Whether or not you need to register your drone, you must always comply with the regulations so that you know what you can or cannot do with your drone. Bear in mind that the regulations are always evolving so keep yourself updated with the latest development in the FAA.
Another thing to consider is the Federal Communications Commission (FCC) regulation. If your drone is not using an FCC certified video transmitter, you will need to get an Amateur Radio Technician License to legally operate your drones. This is because uncertified transmitters may carry the risk of interfering with other radio or telecommunications systems, and hence users should have some level of knowledge to operate them.
Note that a non FCC certified video transmitter can still be legal, for as long as it falls under permissible frequency. However, to operate them, you need the knowledge, which is covered under the FCC Amateur Radio Technician License.
While getting the Amateur Radio Technician License is not difficult, you can choose to avoid that by buying an FCC certified drone. Not many drones or transmitters out there are FCC certified though, and most of them have mediocre performance.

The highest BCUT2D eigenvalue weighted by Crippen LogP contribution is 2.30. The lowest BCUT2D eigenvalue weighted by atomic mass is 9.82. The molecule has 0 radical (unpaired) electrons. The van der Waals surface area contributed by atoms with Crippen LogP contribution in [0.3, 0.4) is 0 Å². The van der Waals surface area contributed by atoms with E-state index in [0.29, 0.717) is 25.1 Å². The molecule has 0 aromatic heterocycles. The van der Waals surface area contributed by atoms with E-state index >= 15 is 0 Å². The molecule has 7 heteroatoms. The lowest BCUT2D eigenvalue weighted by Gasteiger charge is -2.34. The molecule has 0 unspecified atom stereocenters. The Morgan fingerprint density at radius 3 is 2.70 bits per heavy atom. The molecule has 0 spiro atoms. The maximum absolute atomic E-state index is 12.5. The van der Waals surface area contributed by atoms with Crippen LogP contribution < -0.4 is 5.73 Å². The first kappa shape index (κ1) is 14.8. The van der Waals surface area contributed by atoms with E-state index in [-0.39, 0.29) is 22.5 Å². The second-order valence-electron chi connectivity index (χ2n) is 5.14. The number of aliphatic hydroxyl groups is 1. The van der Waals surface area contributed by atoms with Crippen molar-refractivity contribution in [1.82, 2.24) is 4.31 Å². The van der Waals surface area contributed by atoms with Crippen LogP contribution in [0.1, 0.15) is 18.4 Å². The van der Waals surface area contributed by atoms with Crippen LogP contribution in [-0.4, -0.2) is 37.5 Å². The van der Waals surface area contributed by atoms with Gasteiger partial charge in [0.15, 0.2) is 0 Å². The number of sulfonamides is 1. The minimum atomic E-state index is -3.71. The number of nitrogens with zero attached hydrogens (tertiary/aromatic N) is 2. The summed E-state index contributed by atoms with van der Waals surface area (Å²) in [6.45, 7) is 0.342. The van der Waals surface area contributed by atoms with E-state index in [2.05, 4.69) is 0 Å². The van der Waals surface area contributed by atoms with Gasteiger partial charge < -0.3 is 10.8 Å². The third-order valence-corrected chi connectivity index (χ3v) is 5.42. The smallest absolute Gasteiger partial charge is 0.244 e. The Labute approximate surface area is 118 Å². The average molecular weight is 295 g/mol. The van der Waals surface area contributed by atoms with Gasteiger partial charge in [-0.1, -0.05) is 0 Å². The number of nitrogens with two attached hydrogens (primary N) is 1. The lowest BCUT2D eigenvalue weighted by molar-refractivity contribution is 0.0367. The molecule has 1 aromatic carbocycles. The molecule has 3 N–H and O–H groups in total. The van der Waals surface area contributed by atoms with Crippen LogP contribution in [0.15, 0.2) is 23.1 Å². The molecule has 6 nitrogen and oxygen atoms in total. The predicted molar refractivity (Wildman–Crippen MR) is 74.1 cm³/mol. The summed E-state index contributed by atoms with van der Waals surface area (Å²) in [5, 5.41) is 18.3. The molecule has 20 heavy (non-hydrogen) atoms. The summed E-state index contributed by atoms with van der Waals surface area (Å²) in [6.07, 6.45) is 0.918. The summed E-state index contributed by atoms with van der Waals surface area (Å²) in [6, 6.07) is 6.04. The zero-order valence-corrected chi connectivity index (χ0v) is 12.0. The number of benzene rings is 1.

Insurance Policies and Its Terms
Drones are undoubtedly costly with their price ranging from $40 to $2000 depending on the model. As such, any damage to your drone must be mitigated or at least minimized to ensure that your money will not simply go down the drain in a week or so. Knowing how to operate your drone safely is one thing, but it is also important that your drone is covered by some sort of policy that will cover unforeseen grounds, and make sure that your investment in your drone is not put to waste.
There are two types of insurance that you could avail of. First is the “Drone Liability Insurance” that covers pretty much everything that normal car insurance would – property damage, injury, accidental crash, and even certain medical costs incurred by your drone’s impact.
The scope will vary depending on your insurance company, and the cost is variable depending on the coverage that you would like to avail. You need a personal liability coverage if you are flying for recreation, and a public liability coverage if you are paid to fly.